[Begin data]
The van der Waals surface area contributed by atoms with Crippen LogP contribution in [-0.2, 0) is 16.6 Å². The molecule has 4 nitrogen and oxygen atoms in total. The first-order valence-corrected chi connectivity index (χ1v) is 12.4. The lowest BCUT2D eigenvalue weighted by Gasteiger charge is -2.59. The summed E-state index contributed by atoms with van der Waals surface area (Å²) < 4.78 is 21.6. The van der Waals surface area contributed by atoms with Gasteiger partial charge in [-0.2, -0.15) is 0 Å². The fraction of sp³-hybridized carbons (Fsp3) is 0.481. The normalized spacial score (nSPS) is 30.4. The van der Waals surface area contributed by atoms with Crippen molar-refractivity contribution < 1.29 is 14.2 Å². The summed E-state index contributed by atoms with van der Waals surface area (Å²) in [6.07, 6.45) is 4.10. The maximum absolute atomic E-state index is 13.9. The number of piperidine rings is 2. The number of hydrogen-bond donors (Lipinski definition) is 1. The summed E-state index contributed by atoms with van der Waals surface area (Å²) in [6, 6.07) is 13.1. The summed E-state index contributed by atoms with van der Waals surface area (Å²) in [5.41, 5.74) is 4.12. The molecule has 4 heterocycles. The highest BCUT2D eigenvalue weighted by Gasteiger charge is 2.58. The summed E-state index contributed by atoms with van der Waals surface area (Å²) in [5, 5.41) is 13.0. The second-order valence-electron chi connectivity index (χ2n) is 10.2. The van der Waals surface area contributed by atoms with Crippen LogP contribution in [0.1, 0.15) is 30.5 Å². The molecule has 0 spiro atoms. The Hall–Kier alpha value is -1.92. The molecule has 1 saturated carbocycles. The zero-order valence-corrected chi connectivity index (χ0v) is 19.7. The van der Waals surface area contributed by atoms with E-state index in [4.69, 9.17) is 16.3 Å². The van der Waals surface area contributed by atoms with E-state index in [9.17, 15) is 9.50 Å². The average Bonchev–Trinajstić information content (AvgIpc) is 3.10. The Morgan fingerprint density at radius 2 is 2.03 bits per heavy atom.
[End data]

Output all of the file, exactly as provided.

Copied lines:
The van der Waals surface area contributed by atoms with Crippen LogP contribution in [-0.2, 0) is 16.6 Å². The molecule has 4 nitrogen and oxygen atoms in total. The first-order valence-corrected chi connectivity index (χ1v) is 12.4. The lowest BCUT2D eigenvalue weighted by Gasteiger charge is -2.59. The summed E-state index contributed by atoms with van der Waals surface area (Å²) < 4.78 is 21.6. The van der Waals surface area contributed by atoms with Gasteiger partial charge in [-0.2, -0.15) is 0 Å². The fraction of sp³-hybridized carbons (Fsp3) is 0.481. The normalized spacial score (nSPS) is 30.4. The van der Waals surface area contributed by atoms with Crippen molar-refractivity contribution < 1.29 is 14.2 Å². The summed E-state index contributed by atoms with van der Waals surface area (Å²) in [6.07, 6.45) is 4.10. The maximum absolute atomic E-state index is 13.9. The number of piperidine rings is 2. The number of hydrogen-bond donors (Lipinski definition) is 1. The summed E-state index contributed by atoms with van der Waals surface area (Å²) in [6, 6.07) is 13.1. The summed E-state index contributed by atoms with van der Waals surface area (Å²) in [5.41, 5.74) is 4.12. The molecule has 4 heterocycles. The highest BCUT2D eigenvalue weighted by Gasteiger charge is 2.58. The summed E-state index contributed by atoms with van der Waals surface area (Å²) in [5, 5.41) is 13.0. The second-order valence-electron chi connectivity index (χ2n) is 10.2. The van der Waals surface area contributed by atoms with Crippen LogP contribution in [0.1, 0.15) is 30.5 Å². The molecule has 0 spiro atoms. The Hall–Kier alpha value is -1.92. The molecule has 1 saturated carbocycles. The zero-order valence-corrected chi connectivity index (χ0v) is 19.7. The van der Waals surface area contributed by atoms with E-state index in [4.69, 9.17) is 16.3 Å². The van der Waals surface area contributed by atoms with E-state index in [9.17, 15) is 9.50 Å². The average Bonchev–Trinajstić information content (AvgIpc) is 3.10. The Morgan fingerprint density at radius 2 is 2.03 bits per heavy atom.